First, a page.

Bega cheese monster ‘forced to unlock his super wealth’
Sex monsters such as former Bega Cheese boss Maurice Van Ryn may have to open up their superannuation funds to their victims under reforms planned by the federal government.
Minister for Revenue and Financial Services Kelly O'Dwyer is "deeply concerned" that millionaire paedophiles like Van Ryn, 62, can hide their wealth in tax-free super to avoid compensating young people they have abused.
The families of his nine victims have been campaigning for his superannuation money to be unlocked after The Daily Telegraph revealed that while he claims to be down to his last $26,000, he had assets which would be worth up to an estimated $9 million.
Ms O'Dwyer has pledged to include the families' proposal in a review she is conducting into circumstances where superannuation can be accessed.
Van Ryn, serving 18 years with a non-parole period of 13 years 6 months in jail after admitting 17 offences against nine girls and boys between 2003 to 2014, has admitted through his lawyers that his "principal asset" is his superannuation fund but has told the victims they will get none of it.
"Allegations that an individual would attempt to hide their assets in superannuation to avoid compensating victims of crimes of this nature are deeply concerning," Ms O'Dwyer said today.
"Given the horrific nature of the allegations and in rare circumstances such as these, I believe it is worth considering how the relevant laws may need to be amended to ensure victims of such crimes are not left without recourse."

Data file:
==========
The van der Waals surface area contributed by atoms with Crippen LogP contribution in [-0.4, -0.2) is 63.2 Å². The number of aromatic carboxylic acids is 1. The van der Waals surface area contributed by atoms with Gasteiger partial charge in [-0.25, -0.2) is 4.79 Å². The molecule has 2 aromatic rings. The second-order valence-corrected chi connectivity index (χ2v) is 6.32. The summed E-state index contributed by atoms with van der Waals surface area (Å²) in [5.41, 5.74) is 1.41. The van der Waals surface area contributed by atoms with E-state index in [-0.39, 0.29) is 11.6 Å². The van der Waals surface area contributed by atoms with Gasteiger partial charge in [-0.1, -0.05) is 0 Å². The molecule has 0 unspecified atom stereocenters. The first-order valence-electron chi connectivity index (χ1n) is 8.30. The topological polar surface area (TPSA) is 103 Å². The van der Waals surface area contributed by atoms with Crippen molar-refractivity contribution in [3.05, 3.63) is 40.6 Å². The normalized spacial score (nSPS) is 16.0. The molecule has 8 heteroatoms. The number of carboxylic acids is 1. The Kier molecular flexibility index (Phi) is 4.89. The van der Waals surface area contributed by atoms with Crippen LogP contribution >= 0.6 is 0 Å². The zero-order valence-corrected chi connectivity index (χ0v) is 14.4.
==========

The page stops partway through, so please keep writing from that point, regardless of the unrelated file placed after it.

The parents of the nine boys and girls, who were family friends of Van Ryn, are pursuing him for compensation in a case due to begin in the District Court next month.
They are trying to find out where his money went and said they were hoping he would "lose it all".
"I'm pleased the minister has listened to us so quickly and been prepared to act," a spokesman for the families said.
" This is not just about our children but for victims who have difficulty in civil claims while these horrible people can hide their wealth in superannuation to avoid claims."
Victims advocate Howard Brown said the laws had to be "fixed now".
"Why do we permit paedophiles to hide behind legislation that protects their super?" Mr Brown said.
Superannuation can be accessed in bankruptcies if it is shown that the bankrupt hid assets in a super fund to defraud creditors and it is now able to be sourced in divorce cases under the Family Law Act.
The former high-profile boss of Bega Cheese has warned his nine young victims that he will "strenuously" fight their civil claim and force them to be medically examined and quizzed in the witness box after they turned down a paltry offer to settle out of court.